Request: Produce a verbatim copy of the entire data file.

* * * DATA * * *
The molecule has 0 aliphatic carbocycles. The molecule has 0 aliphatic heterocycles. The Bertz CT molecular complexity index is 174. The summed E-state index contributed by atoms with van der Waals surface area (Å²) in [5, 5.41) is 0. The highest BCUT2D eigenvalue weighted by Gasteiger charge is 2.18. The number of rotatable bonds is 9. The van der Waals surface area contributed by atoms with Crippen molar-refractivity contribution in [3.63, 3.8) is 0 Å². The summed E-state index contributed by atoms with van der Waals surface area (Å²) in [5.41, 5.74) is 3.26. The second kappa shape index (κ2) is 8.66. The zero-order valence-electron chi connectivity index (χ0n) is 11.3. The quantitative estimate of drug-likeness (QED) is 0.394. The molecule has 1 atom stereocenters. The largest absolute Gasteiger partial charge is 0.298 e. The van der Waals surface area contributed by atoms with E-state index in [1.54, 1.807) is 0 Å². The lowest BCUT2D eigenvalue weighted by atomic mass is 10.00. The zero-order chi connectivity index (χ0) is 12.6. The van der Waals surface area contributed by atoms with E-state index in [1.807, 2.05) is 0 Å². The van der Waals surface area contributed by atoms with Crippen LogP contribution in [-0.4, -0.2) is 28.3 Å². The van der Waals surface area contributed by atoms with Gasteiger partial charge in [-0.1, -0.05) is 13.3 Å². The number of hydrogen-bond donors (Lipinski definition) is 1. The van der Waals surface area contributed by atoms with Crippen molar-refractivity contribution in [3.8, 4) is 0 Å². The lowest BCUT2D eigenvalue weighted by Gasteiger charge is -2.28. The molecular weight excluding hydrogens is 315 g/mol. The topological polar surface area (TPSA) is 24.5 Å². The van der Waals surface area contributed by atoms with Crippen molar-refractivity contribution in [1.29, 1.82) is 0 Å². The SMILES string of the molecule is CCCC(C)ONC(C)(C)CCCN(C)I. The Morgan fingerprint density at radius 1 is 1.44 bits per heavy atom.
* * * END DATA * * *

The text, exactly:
The molecule has 0 aliphatic carbocycles. The molecule has 0 aliphatic heterocycles. The Bertz CT molecular complexity index is 174. The summed E-state index contributed by atoms with van der Waals surface area (Å²) in [5, 5.41) is 0. The highest BCUT2D eigenvalue weighted by Gasteiger charge is 2.18. The number of rotatable bonds is 9. The van der Waals surface area contributed by atoms with Crippen molar-refractivity contribution in [3.63, 3.8) is 0 Å². The summed E-state index contributed by atoms with van der Waals surface area (Å²) in [5.41, 5.74) is 3.26. The second kappa shape index (κ2) is 8.66. The zero-order valence-electron chi connectivity index (χ0n) is 11.3. The quantitative estimate of drug-likeness (QED) is 0.394. The molecule has 1 atom stereocenters. The largest absolute Gasteiger partial charge is 0.298 e. The van der Waals surface area contributed by atoms with E-state index in [1.54, 1.807) is 0 Å². The lowest BCUT2D eigenvalue weighted by atomic mass is 10.00. The zero-order chi connectivity index (χ0) is 12.6. The van der Waals surface area contributed by atoms with E-state index in [1.807, 2.05) is 0 Å². The van der Waals surface area contributed by atoms with Crippen LogP contribution in [-0.4, -0.2) is 28.3 Å². The van der Waals surface area contributed by atoms with Gasteiger partial charge in [-0.1, -0.05) is 13.3 Å². The number of hydrogen-bond donors (Lipinski definition) is 1. The van der Waals surface area contributed by atoms with Crippen molar-refractivity contribution in [3.8, 4) is 0 Å². The lowest BCUT2D eigenvalue weighted by Gasteiger charge is -2.28. The molecular weight excluding hydrogens is 315 g/mol. The topological polar surface area (TPSA) is 24.5 Å². The van der Waals surface area contributed by atoms with Crippen molar-refractivity contribution in [1.29, 1.82) is 0 Å². The SMILES string of the molecule is CCCC(C)ONC(C)(C)CCCN(C)I. The Morgan fingerprint density at radius 1 is 1.44 bits per heavy atom.